At the Knowledge Management Round Table today, Michelle Lambert the convenor, trialled the use of “The Worm” as an approach to assess the energy levels and engagement levels throughout the day of the workshop. The Worm has been run a few times in national debates during Federal Election periods to assess whether the selected audience prefers one politician over another. I thought that it would be an interesting idea to use The Worm for participants to self-assess their energy and engagement levels during the workshop or conference as a form of feedback to the conference organiser to show what they really felt drawn to and when they went to sleep.
Michelle painted a good picture of The Worm and regularly asked the participants to not forget their worm, feel if it is wriggling, and make sure that they record it at regular intervals. In any seminar or conference, it would not really be desirable to keep the energy levels constantly high the whole time but to have periods of reflection or quieter times to build up for the next big rush. But what this approach attempts to evaluate is the turning points of what clicked with people and what turned them off. Ideally, people would annotate their worm with notes stating just that and also noting the highest and lowest energy levels during the day.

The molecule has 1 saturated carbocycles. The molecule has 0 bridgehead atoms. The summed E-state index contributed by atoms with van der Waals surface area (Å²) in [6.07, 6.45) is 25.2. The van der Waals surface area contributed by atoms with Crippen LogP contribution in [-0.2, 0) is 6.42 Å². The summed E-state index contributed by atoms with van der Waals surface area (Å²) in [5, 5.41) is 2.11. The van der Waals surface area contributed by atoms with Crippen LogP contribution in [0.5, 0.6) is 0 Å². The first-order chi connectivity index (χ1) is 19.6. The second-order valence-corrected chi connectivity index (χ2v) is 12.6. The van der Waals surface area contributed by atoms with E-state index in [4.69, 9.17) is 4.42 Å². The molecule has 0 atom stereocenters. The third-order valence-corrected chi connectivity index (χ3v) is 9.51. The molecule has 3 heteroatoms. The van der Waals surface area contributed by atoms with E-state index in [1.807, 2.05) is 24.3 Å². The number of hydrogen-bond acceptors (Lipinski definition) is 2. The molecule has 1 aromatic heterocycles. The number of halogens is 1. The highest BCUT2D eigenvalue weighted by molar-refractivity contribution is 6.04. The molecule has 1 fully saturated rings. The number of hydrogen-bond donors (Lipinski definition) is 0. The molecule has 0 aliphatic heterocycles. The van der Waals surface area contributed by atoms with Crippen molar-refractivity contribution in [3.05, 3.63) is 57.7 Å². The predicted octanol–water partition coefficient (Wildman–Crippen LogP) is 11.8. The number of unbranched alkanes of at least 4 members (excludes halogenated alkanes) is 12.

At the very least, it is a self-evaluation tool for the participants to check in with themselves, assess how they are going and record it rather than stare blankly at a powerpoint screen. Preferably, the feedback on the collective Worms would provide a valuable insight for conference organisers into participant’s attention.
There are many variants of The Worm that could not just assess energy or engagement levels but emotional states (happy/sad), level of group interaction, or from a meta-perspective, an assessment of why they felt the way that they felt to gain a deeper level of self-introspection.
It would be really interesting Michelle to see what the results of The Worm were and whether people felt that it was useful or just another of Luke’s crazy ideas that fell flat …